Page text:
“A Precious Raft to Save the World” The Interaction of Scriptural Traditions and Printing in a Chinese Morality Book
Johns Hopkins University Press
In 1755 Huang Zhengyuan, the compiler of “illustrated explanations” (tushuo) of moral tracts, introduced his edition of the Taishang ganying pian (Treatise of the Most High on Action and Retribution) with a compelling argument about the merit to be obtained from distributing morality books (shanshu). Since good deeds bring good fortune and bad deeds bring calamity, he argued, those who would maximize their good fortune should look to the most efficient way of performing good deeds. “There is more than one road to virtue,” he noted, “but none can compare to distributing morality books. By transforming one person, a morality book can transform ten million people.
By transforming one person, a morality book can transform ten million people. By spreading its teachings throughout one city, it can spread them throughout ten million cities. By exhorting one generation to virtue, it can exhort ten million generations. This is different from all other means of virtue, which do things one at a time and in only one direction.” 1 Huang made clear that the personal recompense to be had for such far-reaching virtue was also enormous. Countless people who had contributed to the dissemination of morality books, he argued, were not only saved from calamity and danger, but also amassed prosperity, prestige, and years of life.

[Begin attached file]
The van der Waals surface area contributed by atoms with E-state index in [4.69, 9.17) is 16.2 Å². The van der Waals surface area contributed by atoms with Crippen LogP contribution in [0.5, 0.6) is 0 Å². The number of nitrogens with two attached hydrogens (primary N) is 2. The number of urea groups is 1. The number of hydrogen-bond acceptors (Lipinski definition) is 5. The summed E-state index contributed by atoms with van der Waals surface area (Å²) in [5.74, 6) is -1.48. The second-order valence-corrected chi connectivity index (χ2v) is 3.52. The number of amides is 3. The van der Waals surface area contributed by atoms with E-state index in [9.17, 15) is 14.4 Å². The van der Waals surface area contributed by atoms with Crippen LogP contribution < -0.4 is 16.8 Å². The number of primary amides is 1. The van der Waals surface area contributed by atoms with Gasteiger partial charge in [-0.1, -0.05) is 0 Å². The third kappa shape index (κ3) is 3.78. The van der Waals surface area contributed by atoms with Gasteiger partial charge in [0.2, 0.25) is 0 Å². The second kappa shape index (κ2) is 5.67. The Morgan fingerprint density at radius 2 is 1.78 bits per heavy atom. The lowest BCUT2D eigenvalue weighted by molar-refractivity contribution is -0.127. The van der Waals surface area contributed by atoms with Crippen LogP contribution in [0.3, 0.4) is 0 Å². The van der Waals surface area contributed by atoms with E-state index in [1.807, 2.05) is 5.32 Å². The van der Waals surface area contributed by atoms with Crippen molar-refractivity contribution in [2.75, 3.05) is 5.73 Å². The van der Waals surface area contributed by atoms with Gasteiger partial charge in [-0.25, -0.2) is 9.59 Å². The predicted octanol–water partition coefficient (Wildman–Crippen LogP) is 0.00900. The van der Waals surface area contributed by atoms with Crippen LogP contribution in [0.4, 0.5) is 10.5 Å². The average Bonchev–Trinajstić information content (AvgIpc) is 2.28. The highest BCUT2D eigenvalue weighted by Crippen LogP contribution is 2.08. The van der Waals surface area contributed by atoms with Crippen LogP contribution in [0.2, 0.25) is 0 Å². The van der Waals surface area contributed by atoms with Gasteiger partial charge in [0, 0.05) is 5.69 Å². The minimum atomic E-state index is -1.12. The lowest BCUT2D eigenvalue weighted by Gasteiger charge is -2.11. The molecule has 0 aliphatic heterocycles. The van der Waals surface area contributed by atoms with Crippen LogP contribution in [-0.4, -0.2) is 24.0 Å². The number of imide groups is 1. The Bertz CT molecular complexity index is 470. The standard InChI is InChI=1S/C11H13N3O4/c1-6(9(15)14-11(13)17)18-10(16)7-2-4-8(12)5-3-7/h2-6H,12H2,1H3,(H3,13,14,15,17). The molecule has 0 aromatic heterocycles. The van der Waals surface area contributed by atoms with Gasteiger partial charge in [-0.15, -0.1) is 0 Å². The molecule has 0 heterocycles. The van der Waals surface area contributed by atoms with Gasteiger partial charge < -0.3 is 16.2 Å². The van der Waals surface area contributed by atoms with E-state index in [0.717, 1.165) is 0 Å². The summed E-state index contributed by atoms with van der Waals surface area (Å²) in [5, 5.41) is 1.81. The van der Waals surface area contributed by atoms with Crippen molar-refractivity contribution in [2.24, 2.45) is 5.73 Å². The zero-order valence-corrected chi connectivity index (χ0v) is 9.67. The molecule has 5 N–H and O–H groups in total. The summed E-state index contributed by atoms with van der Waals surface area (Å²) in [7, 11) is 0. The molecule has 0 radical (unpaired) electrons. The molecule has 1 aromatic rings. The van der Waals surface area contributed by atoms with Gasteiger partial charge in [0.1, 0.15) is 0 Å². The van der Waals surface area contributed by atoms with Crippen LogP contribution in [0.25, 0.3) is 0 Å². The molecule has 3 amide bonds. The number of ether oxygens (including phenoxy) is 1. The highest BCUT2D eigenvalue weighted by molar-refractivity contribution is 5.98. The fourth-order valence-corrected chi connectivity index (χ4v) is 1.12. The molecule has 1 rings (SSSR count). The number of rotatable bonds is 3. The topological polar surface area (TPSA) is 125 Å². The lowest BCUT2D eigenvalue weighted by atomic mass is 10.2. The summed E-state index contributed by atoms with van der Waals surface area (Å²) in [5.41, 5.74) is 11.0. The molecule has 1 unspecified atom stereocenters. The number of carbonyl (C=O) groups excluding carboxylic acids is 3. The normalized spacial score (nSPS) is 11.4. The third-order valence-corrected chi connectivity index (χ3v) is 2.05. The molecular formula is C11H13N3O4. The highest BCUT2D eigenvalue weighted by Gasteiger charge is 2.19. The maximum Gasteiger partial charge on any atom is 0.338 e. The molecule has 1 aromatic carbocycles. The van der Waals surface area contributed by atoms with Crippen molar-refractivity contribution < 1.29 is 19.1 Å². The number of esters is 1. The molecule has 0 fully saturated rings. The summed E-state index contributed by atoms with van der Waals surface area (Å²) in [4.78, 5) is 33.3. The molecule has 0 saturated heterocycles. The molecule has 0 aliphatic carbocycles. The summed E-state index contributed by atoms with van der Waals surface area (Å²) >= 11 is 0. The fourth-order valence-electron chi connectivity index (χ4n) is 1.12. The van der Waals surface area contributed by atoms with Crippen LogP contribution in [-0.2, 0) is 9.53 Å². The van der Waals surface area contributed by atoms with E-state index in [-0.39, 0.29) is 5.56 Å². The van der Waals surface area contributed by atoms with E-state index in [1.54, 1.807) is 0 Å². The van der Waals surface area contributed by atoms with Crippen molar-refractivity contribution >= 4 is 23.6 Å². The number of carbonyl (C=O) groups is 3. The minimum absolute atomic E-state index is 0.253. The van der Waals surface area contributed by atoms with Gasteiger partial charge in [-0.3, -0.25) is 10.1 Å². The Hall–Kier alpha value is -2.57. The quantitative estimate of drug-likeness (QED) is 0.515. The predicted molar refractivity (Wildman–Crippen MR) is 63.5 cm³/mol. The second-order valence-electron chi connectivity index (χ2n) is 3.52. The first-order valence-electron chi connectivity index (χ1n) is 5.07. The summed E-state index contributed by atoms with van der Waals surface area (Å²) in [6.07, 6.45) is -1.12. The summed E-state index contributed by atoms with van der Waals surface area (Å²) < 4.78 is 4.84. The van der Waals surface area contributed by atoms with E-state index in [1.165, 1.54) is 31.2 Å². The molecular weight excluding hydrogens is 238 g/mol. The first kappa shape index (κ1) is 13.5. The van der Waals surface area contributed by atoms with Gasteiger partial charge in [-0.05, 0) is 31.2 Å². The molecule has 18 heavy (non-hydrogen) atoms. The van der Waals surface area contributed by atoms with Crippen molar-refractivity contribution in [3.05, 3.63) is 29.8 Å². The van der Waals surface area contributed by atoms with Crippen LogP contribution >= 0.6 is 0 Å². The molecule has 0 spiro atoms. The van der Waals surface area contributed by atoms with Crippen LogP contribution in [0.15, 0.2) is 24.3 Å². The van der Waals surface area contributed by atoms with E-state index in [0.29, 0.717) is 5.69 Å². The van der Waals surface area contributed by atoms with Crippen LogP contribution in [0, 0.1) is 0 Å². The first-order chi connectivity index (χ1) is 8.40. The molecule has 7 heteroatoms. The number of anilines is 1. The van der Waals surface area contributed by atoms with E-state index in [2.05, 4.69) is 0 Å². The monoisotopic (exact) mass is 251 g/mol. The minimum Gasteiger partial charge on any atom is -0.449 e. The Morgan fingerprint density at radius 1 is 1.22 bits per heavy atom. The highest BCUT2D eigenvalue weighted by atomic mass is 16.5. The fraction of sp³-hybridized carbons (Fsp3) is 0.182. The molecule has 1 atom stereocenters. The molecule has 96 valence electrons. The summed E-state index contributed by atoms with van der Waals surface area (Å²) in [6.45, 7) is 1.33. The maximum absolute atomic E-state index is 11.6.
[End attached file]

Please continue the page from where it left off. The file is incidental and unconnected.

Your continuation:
Bell, C. M. (1996). “A Precious Raft to Save the World” The Interaction of Scriptural Traditions and Printing in a Chinese Morality Book. Late Imperial China, 17(1), 158–200. https://doi.org/10.1353/late.1996.0001.